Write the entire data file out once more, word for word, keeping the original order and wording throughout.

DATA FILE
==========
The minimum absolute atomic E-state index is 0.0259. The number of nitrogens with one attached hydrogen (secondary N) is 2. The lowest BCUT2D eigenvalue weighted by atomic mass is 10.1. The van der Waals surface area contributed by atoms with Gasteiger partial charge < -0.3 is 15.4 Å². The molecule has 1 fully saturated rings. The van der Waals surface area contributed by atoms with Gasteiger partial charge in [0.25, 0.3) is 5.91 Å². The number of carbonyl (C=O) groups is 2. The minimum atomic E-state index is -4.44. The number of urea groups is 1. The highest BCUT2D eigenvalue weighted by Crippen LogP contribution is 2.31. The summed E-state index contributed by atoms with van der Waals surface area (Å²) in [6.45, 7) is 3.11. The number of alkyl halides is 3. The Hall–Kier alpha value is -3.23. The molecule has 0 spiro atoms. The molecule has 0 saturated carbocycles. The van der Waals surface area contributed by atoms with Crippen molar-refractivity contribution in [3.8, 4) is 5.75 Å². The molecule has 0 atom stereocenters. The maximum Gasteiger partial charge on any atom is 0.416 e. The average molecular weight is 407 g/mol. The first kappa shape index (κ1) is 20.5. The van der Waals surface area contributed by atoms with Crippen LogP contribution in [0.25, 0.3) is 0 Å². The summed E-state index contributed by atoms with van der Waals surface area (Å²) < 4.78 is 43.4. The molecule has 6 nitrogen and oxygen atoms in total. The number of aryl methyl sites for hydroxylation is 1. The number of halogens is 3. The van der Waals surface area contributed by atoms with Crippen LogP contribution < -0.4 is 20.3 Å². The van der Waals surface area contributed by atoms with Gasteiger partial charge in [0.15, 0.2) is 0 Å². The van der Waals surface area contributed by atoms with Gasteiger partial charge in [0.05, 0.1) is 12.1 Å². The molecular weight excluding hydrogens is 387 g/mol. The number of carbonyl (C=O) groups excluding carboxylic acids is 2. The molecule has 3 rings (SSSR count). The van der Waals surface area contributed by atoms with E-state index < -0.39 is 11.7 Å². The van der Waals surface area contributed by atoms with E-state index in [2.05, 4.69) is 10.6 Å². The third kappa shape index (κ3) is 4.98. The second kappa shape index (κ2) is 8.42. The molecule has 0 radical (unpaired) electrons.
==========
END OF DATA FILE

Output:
The minimum absolute atomic E-state index is 0.0259. The number of nitrogens with one attached hydrogen (secondary N) is 2. The lowest BCUT2D eigenvalue weighted by atomic mass is 10.1. The van der Waals surface area contributed by atoms with Gasteiger partial charge < -0.3 is 15.4 Å². The molecule has 1 fully saturated rings. The van der Waals surface area contributed by atoms with Gasteiger partial charge in [0.25, 0.3) is 5.91 Å². The number of carbonyl (C=O) groups is 2. The minimum atomic E-state index is -4.44. The number of urea groups is 1. The highest BCUT2D eigenvalue weighted by Crippen LogP contribution is 2.31. The summed E-state index contributed by atoms with van der Waals surface area (Å²) in [6.45, 7) is 3.11. The number of alkyl halides is 3. The Hall–Kier alpha value is -3.23. The molecule has 0 spiro atoms. The molecule has 0 saturated carbocycles. The van der Waals surface area contributed by atoms with Crippen molar-refractivity contribution in [3.8, 4) is 5.75 Å². The molecule has 0 atom stereocenters. The maximum Gasteiger partial charge on any atom is 0.416 e. The average molecular weight is 407 g/mol. The first kappa shape index (κ1) is 20.5. The van der Waals surface area contributed by atoms with Crippen LogP contribution in [0.25, 0.3) is 0 Å². The summed E-state index contributed by atoms with van der Waals surface area (Å²) < 4.78 is 43.4. The molecule has 6 nitrogen and oxygen atoms in total. The number of aryl methyl sites for hydroxylation is 1. The number of halogens is 3. The van der Waals surface area contributed by atoms with Crippen LogP contribution < -0.4 is 20.3 Å². The van der Waals surface area contributed by atoms with Gasteiger partial charge in [0.15, 0.2) is 0 Å². The van der Waals surface area contributed by atoms with Gasteiger partial charge in [0.05, 0.1) is 12.1 Å². The molecular weight excluding hydrogens is 387 g/mol. The number of carbonyl (C=O) groups excluding carboxylic acids is 2. The molecule has 3 rings (SSSR count). The van der Waals surface area contributed by atoms with E-state index < -0.39 is 11.7 Å². The van der Waals surface area contributed by atoms with E-state index in [2.05, 4.69) is 10.6 Å². The third kappa shape index (κ3) is 4.98. The second kappa shape index (κ2) is 8.42. The molecule has 0 radical (unpaired) electrons.